Experiment: Take a C3g, which is reasonably good, but you sacrifice it for this experiment. Suppose Gm=95% and Ia =12.5mA. So slightly used. Now knock the tube on the table. Such that you deform the inner structure, but not damage the tube totally. Now re-test it, and you will see, Gm=105% and Ia= 11mA. If there was no change, you didn't hit the tube hard enough. You can also try this with an old EL34, because these react to this much more sensitive than C3g. It is crazy, and you wouldn't want to know how many EL34 or C3g have been 'improved' this way to sell it on an auction site. This will easily fool a fixed bias test, but it can never fool an auto bias test.

2nd. advise. Any 'S' versions are rare and expensive. Makes sure, Gm is tested ONLY 100% plate current. Let nobody fool you.


Build a pentode pre-amplifier stage with C3m

Take a normal Cathode resistor stage, and use this table. More details in the official Telefunken datasheet

8. Applications:

  • Inside active microphones.
  • Very Stabile instruments, with DC coupling, like stabilized power supply.
  • Low microphonics applications. C3g mainly (frame grid)
  • triode connected, or pentode connected
  • driver or preamplifier stages. C3m for high gain.
  • phono amplifiers.  Searching for the holy grail? The C3g or C3m! Finally..  LOW NOISE!

 

From the fact they both C3g and C3m exist, you can see they both have their own justification. So don't ask which one is 'better'. Same as with ECC81, 82, 83, there is C3g and C3m.


Yamamoto A09 amplifier with C3m (Metal cap removed by Yamamoto)

Some small note about low distortion.

In pentode mode, C3m has distortion figures compared with E80CC, but at much higher gain. (at 5Vrms out, E80CC has, with bypassed cathode, a gain of 25 and 0,16% THD. C3m has a gain of 78 and 0,12% THD).

More datasheets. can be found in the tech corner of www.4tubes.com (See also the top menu)

9. Photo Gallery

Let me bring to your attention, the C3g at it's introduction in 1952 was the fist Frame grid tube, and it was not available commercially. In short, a frame grid means the grid wire is not self supporting, but is wound around a hard metal frame. Like this, they could use wire which is so exceptionally thin, as it was never possible before. You cannot see this wire with the bare eye. This is quite strange to observe, when you take a frame grid tube apart. The grid wire is there of course, and you can 'see' there is something there, that you can look through, but you cannot see what that is. As if there is a gold colored, transparent layer, that you can see through. Things looks a bit 'unsharp' when you look though. Like the low resolution picture below. It is just like this when you look at a frame grid wit the bare eye. Then, if you click the picture it gets enlarged, and you can see the wires. This technology is more expensive, and was used for very few tube types, perhaps 100 only. Given the 10's of thousands other tube types ever made, this is not much.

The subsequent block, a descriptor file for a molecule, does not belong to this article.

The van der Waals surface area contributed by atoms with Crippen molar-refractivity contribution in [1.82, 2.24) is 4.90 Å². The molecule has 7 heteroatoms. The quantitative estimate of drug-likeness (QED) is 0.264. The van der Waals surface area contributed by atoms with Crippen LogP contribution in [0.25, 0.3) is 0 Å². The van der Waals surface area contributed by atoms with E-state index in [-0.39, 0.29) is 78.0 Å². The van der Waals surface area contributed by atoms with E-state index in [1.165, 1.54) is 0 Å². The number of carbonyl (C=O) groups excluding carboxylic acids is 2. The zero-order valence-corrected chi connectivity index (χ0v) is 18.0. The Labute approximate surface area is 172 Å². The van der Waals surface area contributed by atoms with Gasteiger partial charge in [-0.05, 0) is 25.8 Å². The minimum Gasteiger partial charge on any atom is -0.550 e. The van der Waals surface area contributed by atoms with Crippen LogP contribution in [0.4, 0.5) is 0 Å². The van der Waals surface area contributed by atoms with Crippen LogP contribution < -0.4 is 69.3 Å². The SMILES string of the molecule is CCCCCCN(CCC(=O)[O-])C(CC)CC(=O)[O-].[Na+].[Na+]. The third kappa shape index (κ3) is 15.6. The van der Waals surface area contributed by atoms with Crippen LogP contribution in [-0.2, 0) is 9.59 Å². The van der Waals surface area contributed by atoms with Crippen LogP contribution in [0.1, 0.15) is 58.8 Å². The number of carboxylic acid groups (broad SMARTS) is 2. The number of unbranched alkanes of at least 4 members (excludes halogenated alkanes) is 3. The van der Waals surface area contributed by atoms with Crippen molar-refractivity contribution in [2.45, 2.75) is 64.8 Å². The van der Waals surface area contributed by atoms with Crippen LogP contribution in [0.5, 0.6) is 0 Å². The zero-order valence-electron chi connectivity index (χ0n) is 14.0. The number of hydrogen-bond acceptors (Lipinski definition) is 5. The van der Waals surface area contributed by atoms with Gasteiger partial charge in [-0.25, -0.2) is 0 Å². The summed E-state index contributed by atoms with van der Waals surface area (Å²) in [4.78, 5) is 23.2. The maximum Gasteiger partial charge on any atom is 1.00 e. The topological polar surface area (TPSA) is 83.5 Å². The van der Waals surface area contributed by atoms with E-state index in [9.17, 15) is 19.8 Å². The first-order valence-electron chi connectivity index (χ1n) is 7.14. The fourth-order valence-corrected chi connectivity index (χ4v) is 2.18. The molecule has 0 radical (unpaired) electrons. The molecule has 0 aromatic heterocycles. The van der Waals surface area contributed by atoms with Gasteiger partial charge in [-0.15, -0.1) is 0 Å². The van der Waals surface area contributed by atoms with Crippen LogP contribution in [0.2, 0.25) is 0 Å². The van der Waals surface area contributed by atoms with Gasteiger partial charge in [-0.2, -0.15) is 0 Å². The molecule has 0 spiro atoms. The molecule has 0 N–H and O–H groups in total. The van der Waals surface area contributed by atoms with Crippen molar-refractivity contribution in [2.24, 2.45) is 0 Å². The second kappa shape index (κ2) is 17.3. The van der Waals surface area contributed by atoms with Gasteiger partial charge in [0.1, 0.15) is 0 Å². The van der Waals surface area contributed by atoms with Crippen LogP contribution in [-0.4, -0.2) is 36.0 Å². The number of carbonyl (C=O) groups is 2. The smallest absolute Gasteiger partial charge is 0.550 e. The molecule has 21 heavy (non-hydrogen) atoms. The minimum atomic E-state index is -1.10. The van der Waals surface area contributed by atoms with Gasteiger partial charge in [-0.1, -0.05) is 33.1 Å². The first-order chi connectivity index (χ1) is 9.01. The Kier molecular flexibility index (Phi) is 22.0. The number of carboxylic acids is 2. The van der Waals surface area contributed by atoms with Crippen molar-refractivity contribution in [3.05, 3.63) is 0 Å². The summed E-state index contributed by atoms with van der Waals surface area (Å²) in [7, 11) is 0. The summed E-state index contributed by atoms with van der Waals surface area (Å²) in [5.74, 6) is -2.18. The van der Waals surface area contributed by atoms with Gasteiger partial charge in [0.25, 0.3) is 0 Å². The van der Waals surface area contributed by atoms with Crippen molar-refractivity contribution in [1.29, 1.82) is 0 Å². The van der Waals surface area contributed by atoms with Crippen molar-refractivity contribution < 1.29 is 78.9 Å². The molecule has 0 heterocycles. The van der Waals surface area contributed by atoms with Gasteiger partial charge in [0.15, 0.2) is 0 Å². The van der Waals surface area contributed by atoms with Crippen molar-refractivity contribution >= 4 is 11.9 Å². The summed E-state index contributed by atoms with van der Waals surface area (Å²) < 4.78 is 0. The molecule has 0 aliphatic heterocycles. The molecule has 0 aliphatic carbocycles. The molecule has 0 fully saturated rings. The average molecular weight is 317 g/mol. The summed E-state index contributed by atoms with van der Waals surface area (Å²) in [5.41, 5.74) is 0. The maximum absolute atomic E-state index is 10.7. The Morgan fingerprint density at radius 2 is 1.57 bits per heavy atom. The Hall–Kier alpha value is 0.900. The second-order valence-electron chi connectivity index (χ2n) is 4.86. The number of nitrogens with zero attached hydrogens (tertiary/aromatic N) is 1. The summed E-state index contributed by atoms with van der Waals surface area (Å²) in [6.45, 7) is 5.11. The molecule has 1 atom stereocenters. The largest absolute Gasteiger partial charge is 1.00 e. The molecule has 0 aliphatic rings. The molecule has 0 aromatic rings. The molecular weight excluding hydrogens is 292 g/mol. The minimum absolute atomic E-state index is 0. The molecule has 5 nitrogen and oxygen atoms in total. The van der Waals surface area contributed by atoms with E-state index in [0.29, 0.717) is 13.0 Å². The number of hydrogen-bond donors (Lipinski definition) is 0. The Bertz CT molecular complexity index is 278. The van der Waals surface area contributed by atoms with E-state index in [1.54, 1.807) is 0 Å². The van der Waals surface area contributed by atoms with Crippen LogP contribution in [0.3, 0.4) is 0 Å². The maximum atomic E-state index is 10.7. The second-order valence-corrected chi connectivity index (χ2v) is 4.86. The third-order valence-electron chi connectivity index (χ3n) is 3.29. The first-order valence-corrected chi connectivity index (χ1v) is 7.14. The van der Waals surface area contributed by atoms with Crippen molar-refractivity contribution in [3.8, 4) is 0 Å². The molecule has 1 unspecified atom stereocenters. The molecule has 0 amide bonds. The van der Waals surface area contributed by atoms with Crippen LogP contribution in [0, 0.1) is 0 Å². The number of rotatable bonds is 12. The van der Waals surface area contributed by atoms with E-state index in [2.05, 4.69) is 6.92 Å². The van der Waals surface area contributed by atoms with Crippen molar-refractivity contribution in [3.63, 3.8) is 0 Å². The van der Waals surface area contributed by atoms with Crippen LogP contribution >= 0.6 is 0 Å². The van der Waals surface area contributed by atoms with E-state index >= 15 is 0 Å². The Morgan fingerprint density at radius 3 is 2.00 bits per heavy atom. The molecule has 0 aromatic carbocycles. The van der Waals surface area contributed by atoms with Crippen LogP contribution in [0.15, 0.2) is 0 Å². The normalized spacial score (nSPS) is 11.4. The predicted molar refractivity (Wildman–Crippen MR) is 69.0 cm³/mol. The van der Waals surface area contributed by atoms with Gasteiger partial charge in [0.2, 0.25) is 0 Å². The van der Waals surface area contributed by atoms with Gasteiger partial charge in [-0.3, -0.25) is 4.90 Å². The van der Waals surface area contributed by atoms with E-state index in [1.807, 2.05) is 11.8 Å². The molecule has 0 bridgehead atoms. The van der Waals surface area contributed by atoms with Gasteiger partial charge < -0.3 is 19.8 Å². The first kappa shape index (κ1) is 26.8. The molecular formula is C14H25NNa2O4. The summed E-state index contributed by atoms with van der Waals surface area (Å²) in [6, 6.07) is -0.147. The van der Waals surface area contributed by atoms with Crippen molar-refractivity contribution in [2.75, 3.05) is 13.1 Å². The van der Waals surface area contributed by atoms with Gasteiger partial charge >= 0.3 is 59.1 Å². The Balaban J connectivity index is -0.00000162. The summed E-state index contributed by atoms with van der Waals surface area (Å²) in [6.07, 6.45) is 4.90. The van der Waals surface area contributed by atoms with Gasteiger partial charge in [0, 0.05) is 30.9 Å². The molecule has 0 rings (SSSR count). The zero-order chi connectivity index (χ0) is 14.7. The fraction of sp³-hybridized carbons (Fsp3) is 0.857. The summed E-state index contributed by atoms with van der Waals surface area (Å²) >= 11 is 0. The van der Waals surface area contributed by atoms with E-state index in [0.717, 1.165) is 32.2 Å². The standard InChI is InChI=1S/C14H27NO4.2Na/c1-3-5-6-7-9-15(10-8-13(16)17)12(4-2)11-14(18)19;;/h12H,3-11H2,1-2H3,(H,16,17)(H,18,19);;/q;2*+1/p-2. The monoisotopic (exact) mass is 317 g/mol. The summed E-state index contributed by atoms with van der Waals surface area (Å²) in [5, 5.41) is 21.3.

Read here about frame grid tubes.

NOTE that in the 1980's when tubes were obsoleted, there was a lifetime-buy option by Siemens for the German post. It stretched over a few years. It is from this period that BIG lots of tubes were made, and just stored for later service of old hardware. Because of the high manufacturing numbers, these were very good quality. Popular tubes were C3g, C3m, and also Siemens ECC801S of remarkable good quality. Probably many other tubes as well, it's just these three Types I ran across myself. Something similar happened in the USA, and from that period many very good 6922, 5687, 12AT7 and 5751 are around. These are those tubes with a barcode label on them.

Then, the whole hardware developed so quickly after the digital multiplexing was used, and analog repeaters were taken out of service everywhere sooner than expected. And so, a six digit number of those tubes were stored and never used. Through the years these were sold, and it seems the German government stocks of C3g and C3m have dried up since 2005 or so. However, these tubes are always somewhere, and find the path to their end user.

Check for a 16 pages (!!)  datasheet at our website / under Techcorner

I guess they came up with some more nasty things,  that the tube manufacturers all had to comply with.     Just look at how nice the triode connected curves are.     These curves are so linear,  I think there are very few triodes excising with such nice curves!

What to do, if you don't like the metal cap?

You can take off the metal housing, and inside is a very nice glass tube!


C3m inside

C3g with cap

 

 

C3g Inside. 

Look at the two round plates above the pins.   The lowest is a metal shield (outside connected) for lower hum.   The other is the mica.   The anodes are open from the sides.   This open construction is the best for finest linearity.   It allowed plate distance adjustments after the tube was assembled.  This noncommercial construction was used already in DHT post tubes from the 1930's

Zirconium + Barium Getter

We are lucky to have only the C3g and C3m version with the additional zirconium getter. So that is additional to the Barium getter ring (or plate).

A Zirconium getter is expensive and it works like this: A Barium getter has most of its function during the short moment (a few seconds) that it is flashed during production, so when it is in the tube in the form of a cloud, while being transferred out of the getter halo, and condensing on the tube glass. This cloud, at the moment it exists inside the tube, absorbs (at that short moment) almost anything whatsoever. Then, after it will be condensed on the glass, the Barium getter is only conditional active. Like during great heat such as with KT88 tubes. However, little tubes like C3g cannot really use the getter anymore after activation. Of course there are some remaining functions left, amongst which is dust catching (yes!) but maintaining extremely high vacuum is not done. Here is where the Zirconium getter comes in. These need no flashing. They start to absorb gasses, whenever they have a sufficient temperature, and all you need to do is, mount it at a warm place. So really top class tubes have both getters. These tubes used to cost 295 DM when new, I have seen an original price list myself.